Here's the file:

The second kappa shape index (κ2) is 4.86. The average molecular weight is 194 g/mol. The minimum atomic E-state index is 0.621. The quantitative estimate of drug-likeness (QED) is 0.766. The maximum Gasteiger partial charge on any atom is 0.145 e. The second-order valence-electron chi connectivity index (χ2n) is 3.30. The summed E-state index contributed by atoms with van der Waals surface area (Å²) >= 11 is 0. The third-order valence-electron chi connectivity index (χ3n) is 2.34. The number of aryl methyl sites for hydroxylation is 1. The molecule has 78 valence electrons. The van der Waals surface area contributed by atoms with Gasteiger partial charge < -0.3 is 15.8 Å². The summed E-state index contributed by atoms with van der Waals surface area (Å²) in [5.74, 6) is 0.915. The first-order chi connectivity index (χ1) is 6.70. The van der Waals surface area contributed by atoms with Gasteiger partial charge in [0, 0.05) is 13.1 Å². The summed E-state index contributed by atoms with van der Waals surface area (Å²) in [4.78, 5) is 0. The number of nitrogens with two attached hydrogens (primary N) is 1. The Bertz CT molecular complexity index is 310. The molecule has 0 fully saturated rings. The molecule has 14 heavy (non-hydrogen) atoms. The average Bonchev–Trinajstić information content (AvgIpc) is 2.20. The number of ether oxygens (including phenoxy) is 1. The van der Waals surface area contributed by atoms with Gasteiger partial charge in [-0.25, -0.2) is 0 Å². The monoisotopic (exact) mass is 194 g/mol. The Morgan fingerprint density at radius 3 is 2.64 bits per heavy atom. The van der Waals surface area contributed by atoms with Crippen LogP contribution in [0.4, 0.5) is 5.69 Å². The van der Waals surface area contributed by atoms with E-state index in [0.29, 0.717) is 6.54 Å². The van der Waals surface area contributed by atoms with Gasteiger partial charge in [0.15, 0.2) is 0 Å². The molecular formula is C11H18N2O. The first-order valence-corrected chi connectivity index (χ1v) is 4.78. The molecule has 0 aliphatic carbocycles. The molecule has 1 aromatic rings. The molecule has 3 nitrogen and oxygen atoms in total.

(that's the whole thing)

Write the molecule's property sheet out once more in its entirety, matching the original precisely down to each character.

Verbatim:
The second kappa shape index (κ2) is 4.86. The average molecular weight is 194 g/mol. The minimum atomic E-state index is 0.621. The quantitative estimate of drug-likeness (QED) is 0.766. The maximum Gasteiger partial charge on any atom is 0.145 e. The second-order valence-electron chi connectivity index (χ2n) is 3.30. The summed E-state index contributed by atoms with van der Waals surface area (Å²) >= 11 is 0. The third-order valence-electron chi connectivity index (χ3n) is 2.34. The number of aryl methyl sites for hydroxylation is 1. The molecule has 78 valence electrons. The van der Waals surface area contributed by atoms with Gasteiger partial charge < -0.3 is 15.8 Å². The summed E-state index contributed by atoms with van der Waals surface area (Å²) in [5.74, 6) is 0.915. The first-order chi connectivity index (χ1) is 6.70. The van der Waals surface area contributed by atoms with Gasteiger partial charge in [0, 0.05) is 13.1 Å². The summed E-state index contributed by atoms with van der Waals surface area (Å²) in [4.78, 5) is 0. The number of nitrogens with two attached hydrogens (primary N) is 1. The Bertz CT molecular complexity index is 310. The molecule has 0 fully saturated rings. The molecule has 14 heavy (non-hydrogen) atoms. The average Bonchev–Trinajstić information content (AvgIpc) is 2.20. The number of ether oxygens (including phenoxy) is 1. The van der Waals surface area contributed by atoms with Gasteiger partial charge in [-0.25, -0.2) is 0 Å². The monoisotopic (exact) mass is 194 g/mol. The Morgan fingerprint density at radius 3 is 2.64 bits per heavy atom. The van der Waals surface area contributed by atoms with Crippen LogP contribution in [0.4, 0.5) is 5.69 Å². The van der Waals surface area contributed by atoms with E-state index in [0.29, 0.717) is 6.54 Å². The van der Waals surface area contributed by atoms with Gasteiger partial charge in [0.15, 0.2) is 0 Å². The molecular formula is C11H18N2O. The first-order valence-corrected chi connectivity index (χ1v) is 4.78. The molecule has 0 aliphatic carbocycles. The molecule has 1 aromatic rings. The molecule has 3 nitrogen and oxygen atoms in total.